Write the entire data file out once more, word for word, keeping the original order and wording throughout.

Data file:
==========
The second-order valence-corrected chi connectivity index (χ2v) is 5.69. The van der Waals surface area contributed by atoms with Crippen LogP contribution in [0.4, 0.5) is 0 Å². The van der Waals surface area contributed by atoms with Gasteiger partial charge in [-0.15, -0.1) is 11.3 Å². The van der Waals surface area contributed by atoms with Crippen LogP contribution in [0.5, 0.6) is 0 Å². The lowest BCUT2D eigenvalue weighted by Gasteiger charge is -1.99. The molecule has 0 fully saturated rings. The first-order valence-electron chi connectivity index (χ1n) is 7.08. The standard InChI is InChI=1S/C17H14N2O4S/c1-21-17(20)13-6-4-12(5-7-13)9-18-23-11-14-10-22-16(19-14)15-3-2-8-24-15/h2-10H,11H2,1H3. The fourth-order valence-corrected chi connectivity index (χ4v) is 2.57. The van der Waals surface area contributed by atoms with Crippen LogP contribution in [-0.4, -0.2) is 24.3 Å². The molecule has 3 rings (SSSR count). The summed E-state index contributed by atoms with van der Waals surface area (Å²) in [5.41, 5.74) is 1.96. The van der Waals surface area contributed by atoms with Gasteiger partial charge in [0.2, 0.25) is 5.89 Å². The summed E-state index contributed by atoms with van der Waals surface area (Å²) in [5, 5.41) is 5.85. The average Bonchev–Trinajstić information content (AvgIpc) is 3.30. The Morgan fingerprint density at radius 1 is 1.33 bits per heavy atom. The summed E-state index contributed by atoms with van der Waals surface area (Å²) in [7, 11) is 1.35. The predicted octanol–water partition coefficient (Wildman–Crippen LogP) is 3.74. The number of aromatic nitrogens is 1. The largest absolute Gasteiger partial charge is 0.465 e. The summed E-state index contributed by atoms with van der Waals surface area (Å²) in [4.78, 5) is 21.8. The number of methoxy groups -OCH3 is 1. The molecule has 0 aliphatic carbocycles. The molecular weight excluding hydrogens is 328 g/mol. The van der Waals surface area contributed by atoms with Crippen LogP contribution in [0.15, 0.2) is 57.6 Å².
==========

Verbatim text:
The second-order valence-corrected chi connectivity index (χ2v) is 5.69. The van der Waals surface area contributed by atoms with Crippen LogP contribution in [0.4, 0.5) is 0 Å². The van der Waals surface area contributed by atoms with Gasteiger partial charge in [-0.15, -0.1) is 11.3 Å². The van der Waals surface area contributed by atoms with Crippen LogP contribution in [0.5, 0.6) is 0 Å². The lowest BCUT2D eigenvalue weighted by Gasteiger charge is -1.99. The molecule has 0 fully saturated rings. The first-order valence-electron chi connectivity index (χ1n) is 7.08. The standard InChI is InChI=1S/C17H14N2O4S/c1-21-17(20)13-6-4-12(5-7-13)9-18-23-11-14-10-22-16(19-14)15-3-2-8-24-15/h2-10H,11H2,1H3. The fourth-order valence-corrected chi connectivity index (χ4v) is 2.57. The van der Waals surface area contributed by atoms with Crippen LogP contribution in [-0.4, -0.2) is 24.3 Å². The molecule has 3 rings (SSSR count). The summed E-state index contributed by atoms with van der Waals surface area (Å²) in [5.41, 5.74) is 1.96. The van der Waals surface area contributed by atoms with Gasteiger partial charge in [0.2, 0.25) is 5.89 Å². The summed E-state index contributed by atoms with van der Waals surface area (Å²) in [5, 5.41) is 5.85. The average Bonchev–Trinajstić information content (AvgIpc) is 3.30. The Morgan fingerprint density at radius 1 is 1.33 bits per heavy atom. The summed E-state index contributed by atoms with van der Waals surface area (Å²) in [7, 11) is 1.35. The predicted octanol–water partition coefficient (Wildman–Crippen LogP) is 3.74. The number of aromatic nitrogens is 1. The largest absolute Gasteiger partial charge is 0.465 e. The summed E-state index contributed by atoms with van der Waals surface area (Å²) in [4.78, 5) is 21.8. The number of methoxy groups -OCH3 is 1. The molecule has 0 aliphatic carbocycles. The molecular weight excluding hydrogens is 328 g/mol. The van der Waals surface area contributed by atoms with Crippen LogP contribution in [0.15, 0.2) is 57.6 Å².